Music for Strings, Percussion and Celesta

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Music for Strings, Percussion and Celesta
by Béla Bartók
The composer in 1927
CatalogueSz. 106, BB 114
Composed1936 (1936)
DedicationPaul Sacher
DateJanuary 21, 1937 (1937-01-21)
LocationBasel, Switzerland
ConductorPaul Sacher
PerformersBasler Kammerorchester

Music for Strings, Percussion and Celesta, Sz. 106, BB 114 is one of the best-known compositions by the Hungarian composer Béla Bartók. Commissioned by Paul Sacher to celebrate the tenth anniversary of the chamber orchestra Basler Kammerorchester, the score is dated September 7, 1936.

The work was premiered in Basel, Switzerland, on January 21, 1937 by the chamber orchestra conducted by Sacher, and was published the same year by Universal Edition.


As its title indicates, the piece is written for string instruments (violins, violas, cellos, double basses, and harp), percussion instruments (xylophone, snare drum, cymbals, tam-tam, bass drum, and timpani) and celesta. The ensemble also includes a piano, which, due to the hammer mechanisms inside, is also a percussion instrument; the celesta player joins the pianist in some four-hands passages. Bartók divides the strings into two ensembles which, he directs, should be placed antiphonally on opposite sides of the stage, and he makes use of antiphonal effects particularly in the second and fourth movements.

The piece is in four movements: the first and third slow; the second and fourth quick. All the movements are written without a key signature:

  1. Andante tranquillo
  2. Allegro
  3. Adagio
  4. Allegro molto
Example of interval expansion: movement I, mm. 1–5 and movement IV, mm. 204–209.[1] Play

The first movement is a slow fugue with a constantly changing time signature. The movement is based around the note A, on which it begins and ends. It begins with muted strings, and as more voices enter, the texture thickens and the music becomes louder, coming to a climax on E, a tritone away from A. Mutes are then removed, and the music becomes gradually quieter over gentle celesta arpeggios. The movement ends with the second phrase of the fugue subject played softly over its inversion. The first movement can be seen as a basis for material in the later movements; the fugue subject recurs in different guises throughout the piece.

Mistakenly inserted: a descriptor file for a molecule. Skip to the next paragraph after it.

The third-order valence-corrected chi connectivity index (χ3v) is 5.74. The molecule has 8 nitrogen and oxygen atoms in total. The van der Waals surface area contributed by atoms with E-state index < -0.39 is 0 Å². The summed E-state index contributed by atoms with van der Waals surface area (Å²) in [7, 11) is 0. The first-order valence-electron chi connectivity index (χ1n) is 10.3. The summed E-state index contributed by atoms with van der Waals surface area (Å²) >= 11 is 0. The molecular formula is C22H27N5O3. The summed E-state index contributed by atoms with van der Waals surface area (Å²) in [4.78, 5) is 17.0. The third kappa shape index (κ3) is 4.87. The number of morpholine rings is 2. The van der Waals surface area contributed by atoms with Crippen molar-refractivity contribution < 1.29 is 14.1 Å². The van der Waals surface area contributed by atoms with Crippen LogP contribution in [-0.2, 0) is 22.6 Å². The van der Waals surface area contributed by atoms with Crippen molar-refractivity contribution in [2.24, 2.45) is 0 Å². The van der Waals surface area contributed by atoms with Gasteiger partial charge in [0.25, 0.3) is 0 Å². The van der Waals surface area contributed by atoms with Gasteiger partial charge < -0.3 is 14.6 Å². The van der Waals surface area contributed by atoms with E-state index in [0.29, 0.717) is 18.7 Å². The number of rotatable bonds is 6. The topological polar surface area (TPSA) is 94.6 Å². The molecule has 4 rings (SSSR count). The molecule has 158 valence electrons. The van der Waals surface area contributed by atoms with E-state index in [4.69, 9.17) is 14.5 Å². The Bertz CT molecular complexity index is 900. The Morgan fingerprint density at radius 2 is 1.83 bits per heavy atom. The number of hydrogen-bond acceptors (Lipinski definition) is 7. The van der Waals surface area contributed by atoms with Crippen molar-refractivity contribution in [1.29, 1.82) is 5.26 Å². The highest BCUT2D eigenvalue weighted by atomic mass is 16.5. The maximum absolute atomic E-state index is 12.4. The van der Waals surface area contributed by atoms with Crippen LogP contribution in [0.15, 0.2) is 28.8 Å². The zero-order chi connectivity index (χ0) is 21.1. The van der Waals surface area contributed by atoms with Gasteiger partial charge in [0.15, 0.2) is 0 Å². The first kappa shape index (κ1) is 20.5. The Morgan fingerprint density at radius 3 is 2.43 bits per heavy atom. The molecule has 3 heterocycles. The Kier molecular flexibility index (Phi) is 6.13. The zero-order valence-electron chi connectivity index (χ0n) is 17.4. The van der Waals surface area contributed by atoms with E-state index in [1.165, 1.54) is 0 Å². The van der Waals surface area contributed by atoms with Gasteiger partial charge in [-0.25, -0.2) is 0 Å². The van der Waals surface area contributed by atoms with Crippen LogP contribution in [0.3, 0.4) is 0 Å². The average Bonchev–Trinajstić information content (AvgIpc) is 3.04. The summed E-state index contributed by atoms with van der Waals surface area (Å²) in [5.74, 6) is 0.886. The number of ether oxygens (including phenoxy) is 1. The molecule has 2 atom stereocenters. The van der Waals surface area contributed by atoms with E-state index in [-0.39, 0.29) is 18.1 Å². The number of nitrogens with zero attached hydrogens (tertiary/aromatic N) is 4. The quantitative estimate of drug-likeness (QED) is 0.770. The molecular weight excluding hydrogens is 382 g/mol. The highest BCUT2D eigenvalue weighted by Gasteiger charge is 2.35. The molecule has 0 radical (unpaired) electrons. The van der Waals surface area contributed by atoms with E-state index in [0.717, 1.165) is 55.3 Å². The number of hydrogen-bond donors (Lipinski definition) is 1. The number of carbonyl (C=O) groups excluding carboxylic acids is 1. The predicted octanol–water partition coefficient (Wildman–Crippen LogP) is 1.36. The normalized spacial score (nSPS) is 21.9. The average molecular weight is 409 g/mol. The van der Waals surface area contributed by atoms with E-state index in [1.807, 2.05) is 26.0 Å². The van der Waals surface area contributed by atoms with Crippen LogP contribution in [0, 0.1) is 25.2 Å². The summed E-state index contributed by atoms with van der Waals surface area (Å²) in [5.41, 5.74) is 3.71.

The second movement is quick, with a theme in 2
time which is transformed into 3
time towards the end. It is marked with a loud syncopated piano and percussion accents in a whirling dance, evolving in an extended pizzicato section, with a piano concerto-like conclusion.

The third movement is slow, an example of what is often called Bartók's "night music". It features timpani glissandi, an unusual technique at the time of the work's composition, as well as a prominent xylophone part. The rhythm of the xylophone solo that opens the third movement is a "written-out accelerando/ritardando" that follows the Fibonacci sequence, the notated rhythm representing 1:1:2:3:5:8:5:3:2:1:1 notes per beat in sequence.

The fourth and final movement, which begins with notes on the timpani and strummed pizzicato chords on the strings, has the character of a lively folk dance.

Popular culture[edit]

The popularity of Music for Strings, Percussion and Celesta is demonstrated by the use of themes from this work in films and popular music. The second movement accompanies "Craig's Dance of Despair and Disillusionment" in the film Being John Malkovich. The Adagio was used as the theme music for The Vampira Show (1954–55). The movement was also featured in the Encyclopaedia Britannica film The Solar System (1977) and Stanley Kubrick's film The Shining (1980). Jerry Goldsmith wrote in the style of this piece for the 1962 film Freud: The Secret Passion. It also was the soundtrack for the 1978 Australian film Money Movers. Anthony "Ant" Davis of the hip hop group Atmosphere samples the piece on the song "Aspiring Sociopath". The first movement is used in Joanna Hogg's 2022 film The Eternal Daughter.

The architect Steven Holl used the overlapping strettos in this piece as a model for the form of the Stretto House (1989) in Dallas, Texas.

The novel City of Night (1962) by John Rechy makes reference to Music for Strings Percussion and Celesta, a work that haunts the main character. The piece is also mentioned in John Fowles's novel The Collector; one of the main characters, Miranda Grey, calls it "The loveliest."

Much of the music from this collection, along with The Miraculous Mandarin, can be heard as underscore for two Doctor Who stories: 1967's "The Enemy of the World" and 1968's "The Web of Fear".


The first recording of the work was made in 1949 by the Los Angeles Chamber Symphony under Harold Byrns.[2]

Other recordings include:


  1. ^ Michiel Schuijer (2008-11-30). Analyzing Atonal Music: Pitch-Class Set Theory and Its Contexts. University Rochester Press. p. 79. ISBN 978-1-58046-270-9.
  2. ^ "Central Opera Service Bulletin" (PDF). Winter 1977–78. Retrieved 2010-07-17.

External links[edit]